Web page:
The Singles begins at the peak of Goldfrapp's popularity, with "Ooh La La" and "Number 1," the singles from 2006's Supernature. It's a killer opening act, though it also speaks to the confidence that Alison Goldfrapp and Will Gregory have in their lesser-known material. Even if they'd gone the standard route of arranging these singles in chronological order, the disc would've naturally built to those guaranteed crowd-pleasers. Instead, Goldfrapp presents their best-loved dance singles ("Strict Machine" and "Utopia" follow in short order) as a familiar point of entry into a much more expansive sonic world. By the time the album closes with two newly written songs, both gorgeous, gauzy servings of dream pop, Goldfrapp's mid-decade conquest of the club charts almost seems accidental, a single destination on the duo's intergalactic voyage.
Indeed, some of the decisions made in arranging The Singles only make sense once you acknowledge that Goldfrapp is trying to put their phenomenal run of dance singles in a slightly wider perspective. Why else pick the bizarre, "Penny Lane"-as-performed-by-Munchkins pop number "Happiness" to represent Seventh Tree and not the far more successful (and frankly more listenable) "Caravan Girl"? Or leave Black Cherry's "Twist" out altogether? Nearly all compilations invite these sorts of objections, but in this case there appears to be a guiding logic—namely, to present the full breadth of Goldfrapp's music using only singles. And that probably has to do with Goldfrapp and Gregory's future as much as their past. Many fans and critics balked at the mellow freak-folk of Seventh Tree and the portions of Head First that drifted into ambient-pop territory; Head First's dance tracks are about the only recent Goldfrapp songs that have gone over well, which suggests that Goldfrapp and their fans aren't on the same page about what the next Goldfrapp album should sound like.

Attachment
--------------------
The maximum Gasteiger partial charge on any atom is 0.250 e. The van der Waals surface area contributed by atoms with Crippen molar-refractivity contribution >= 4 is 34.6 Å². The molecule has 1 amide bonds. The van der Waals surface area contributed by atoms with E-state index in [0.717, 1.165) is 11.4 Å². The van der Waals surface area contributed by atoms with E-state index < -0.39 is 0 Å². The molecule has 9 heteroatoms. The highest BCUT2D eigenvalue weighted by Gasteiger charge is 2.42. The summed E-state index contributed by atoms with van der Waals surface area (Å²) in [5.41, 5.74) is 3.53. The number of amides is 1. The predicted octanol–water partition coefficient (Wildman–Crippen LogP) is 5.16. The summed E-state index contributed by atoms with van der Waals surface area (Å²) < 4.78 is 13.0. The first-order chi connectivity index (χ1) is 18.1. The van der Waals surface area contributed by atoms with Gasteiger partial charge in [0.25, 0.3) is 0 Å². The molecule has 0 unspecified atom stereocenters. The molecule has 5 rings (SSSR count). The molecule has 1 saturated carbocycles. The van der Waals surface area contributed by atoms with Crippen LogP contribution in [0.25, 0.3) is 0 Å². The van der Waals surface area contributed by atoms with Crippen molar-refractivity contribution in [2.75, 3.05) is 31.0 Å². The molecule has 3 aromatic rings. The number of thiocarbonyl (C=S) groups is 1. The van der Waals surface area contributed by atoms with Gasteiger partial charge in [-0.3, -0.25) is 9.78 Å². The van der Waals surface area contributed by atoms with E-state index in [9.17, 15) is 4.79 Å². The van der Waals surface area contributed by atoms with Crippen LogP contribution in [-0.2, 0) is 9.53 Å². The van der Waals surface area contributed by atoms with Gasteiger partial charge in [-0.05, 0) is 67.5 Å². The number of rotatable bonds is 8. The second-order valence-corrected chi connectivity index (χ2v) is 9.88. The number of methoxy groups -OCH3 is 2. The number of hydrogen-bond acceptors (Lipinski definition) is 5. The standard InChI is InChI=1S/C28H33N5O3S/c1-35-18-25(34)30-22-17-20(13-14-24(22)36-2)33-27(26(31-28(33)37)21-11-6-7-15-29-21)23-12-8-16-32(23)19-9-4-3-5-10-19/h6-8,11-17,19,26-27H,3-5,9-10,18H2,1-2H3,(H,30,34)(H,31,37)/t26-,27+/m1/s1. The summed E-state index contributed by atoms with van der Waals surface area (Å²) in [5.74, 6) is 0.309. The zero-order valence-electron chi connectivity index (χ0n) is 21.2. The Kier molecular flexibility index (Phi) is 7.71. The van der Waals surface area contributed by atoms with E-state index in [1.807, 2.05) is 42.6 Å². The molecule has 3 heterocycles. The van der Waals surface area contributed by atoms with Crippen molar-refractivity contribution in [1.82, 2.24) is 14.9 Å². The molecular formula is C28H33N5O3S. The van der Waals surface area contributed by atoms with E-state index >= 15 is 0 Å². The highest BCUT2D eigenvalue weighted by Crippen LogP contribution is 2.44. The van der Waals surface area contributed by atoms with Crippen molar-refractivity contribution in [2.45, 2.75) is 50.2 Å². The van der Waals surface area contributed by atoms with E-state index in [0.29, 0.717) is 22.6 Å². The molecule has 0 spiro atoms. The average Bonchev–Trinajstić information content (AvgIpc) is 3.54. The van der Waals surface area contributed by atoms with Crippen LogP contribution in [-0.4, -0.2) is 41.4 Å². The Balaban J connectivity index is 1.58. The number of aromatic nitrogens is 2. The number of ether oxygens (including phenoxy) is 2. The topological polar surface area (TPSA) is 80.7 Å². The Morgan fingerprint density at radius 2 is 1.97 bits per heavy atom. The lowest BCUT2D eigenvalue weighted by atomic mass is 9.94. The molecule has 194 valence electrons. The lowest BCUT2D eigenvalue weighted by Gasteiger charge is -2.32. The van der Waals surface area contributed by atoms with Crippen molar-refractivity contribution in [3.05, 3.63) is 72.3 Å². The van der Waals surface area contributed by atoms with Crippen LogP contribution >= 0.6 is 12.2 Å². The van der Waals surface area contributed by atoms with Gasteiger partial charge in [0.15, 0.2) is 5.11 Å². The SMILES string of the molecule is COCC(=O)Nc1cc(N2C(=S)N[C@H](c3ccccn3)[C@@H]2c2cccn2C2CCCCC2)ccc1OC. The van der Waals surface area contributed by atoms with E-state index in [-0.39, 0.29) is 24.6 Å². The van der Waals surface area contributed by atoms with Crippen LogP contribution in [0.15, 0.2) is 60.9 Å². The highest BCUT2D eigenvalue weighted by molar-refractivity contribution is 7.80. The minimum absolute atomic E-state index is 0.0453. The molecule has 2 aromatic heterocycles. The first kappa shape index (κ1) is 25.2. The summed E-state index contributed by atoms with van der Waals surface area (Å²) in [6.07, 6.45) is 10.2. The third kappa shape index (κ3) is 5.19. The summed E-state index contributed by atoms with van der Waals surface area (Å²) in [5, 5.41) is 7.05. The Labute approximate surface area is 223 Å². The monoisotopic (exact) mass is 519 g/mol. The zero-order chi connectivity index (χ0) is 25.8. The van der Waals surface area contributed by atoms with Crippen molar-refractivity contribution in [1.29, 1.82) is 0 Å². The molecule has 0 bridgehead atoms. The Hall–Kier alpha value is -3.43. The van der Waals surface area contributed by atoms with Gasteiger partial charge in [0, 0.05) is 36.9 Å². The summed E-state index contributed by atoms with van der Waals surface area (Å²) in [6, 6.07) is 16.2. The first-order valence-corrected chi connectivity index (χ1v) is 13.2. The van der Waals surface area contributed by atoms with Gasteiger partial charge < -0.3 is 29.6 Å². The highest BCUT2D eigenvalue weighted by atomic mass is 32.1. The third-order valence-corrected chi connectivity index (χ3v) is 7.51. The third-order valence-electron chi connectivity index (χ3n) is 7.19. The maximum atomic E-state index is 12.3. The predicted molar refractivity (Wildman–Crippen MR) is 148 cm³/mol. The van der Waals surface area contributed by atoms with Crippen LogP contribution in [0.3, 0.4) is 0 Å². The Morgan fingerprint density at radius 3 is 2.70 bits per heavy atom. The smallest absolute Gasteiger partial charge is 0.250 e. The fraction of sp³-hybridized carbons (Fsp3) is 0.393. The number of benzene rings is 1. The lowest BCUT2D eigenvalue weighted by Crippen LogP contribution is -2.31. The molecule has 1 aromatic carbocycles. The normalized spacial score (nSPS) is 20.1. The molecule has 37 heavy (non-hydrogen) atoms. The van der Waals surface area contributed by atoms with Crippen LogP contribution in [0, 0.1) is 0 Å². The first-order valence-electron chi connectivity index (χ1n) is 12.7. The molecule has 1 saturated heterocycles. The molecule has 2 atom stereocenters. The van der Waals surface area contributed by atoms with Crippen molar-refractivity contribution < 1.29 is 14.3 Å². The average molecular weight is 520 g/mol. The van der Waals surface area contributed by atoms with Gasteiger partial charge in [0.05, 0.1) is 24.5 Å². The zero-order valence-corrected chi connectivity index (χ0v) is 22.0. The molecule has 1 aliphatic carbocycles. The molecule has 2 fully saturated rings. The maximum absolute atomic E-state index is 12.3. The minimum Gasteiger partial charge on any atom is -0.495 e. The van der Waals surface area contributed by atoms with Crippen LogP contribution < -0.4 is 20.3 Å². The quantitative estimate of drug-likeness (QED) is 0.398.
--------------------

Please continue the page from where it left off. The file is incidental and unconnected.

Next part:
The Singles, then, is a terrific showcase for Goldfrapp's versatility, though on the crucial point of whether or not their midtempo and ambient numbers are as essential as their dance hits, it's not entirely convincing. "Lovely Head" comes early enough in the album to remind us that Goldfrapp and Gregory were psych-pop pioneers before they ruled dance floors, and it remains one of the most captivating and otherworldly entries in their catalogue. But "Black Cherry" and "Believer" feel limp as transitions into the two new songs; written nearly a decade apart, they both aim for hypnotic repetition, but end up wearing out their hooks. In their glorious glam-dance hybrids, Goldfrapp can delay satisfaction, teasing with driving beats and guitar solos to make their melodies more effective. Unmoored from a strong beat, however, the compositions often billow out and sag.
The Singles doesn't make much of a case for the polarizing Seventh Tree either. Other than "Happiness," it's only represented by "A&E," a pretty, MOR-leaning ballad that won't prompt any serious reevaluation of Seventh Tree's daring leftfield folk. In downplaying their most pastoral collection of songs, Goldfrapp initially appear to concede that they lost some of their fire when they moved away from dance music, but they're actually setting themselves up for a minor triumph with the two new songs. "Yellow Halo," which builds its dreamy pop upward from sheets of synthesizers, is the most enchanting of the two, but "Melancholy Sky" is at least as strong as anything from Head First. It may have taken Goldfrapp a few tries, but evidently they did not give up on finding a path between their electro-pop style and their more abstract inclinations, and these two songs make it pretty clear that they were right to keep working at it. Because it ends in such lavish, languid territory, The Singles as a whole feels like a more complete and satisfying journey than either of Goldfrapp's last two albums, progressing confidently from crushing guitar-driven boogie to weightless space pop, like a Sunday spent staring at neon clouds after a Saturday night roller skating on the rings of Saturn.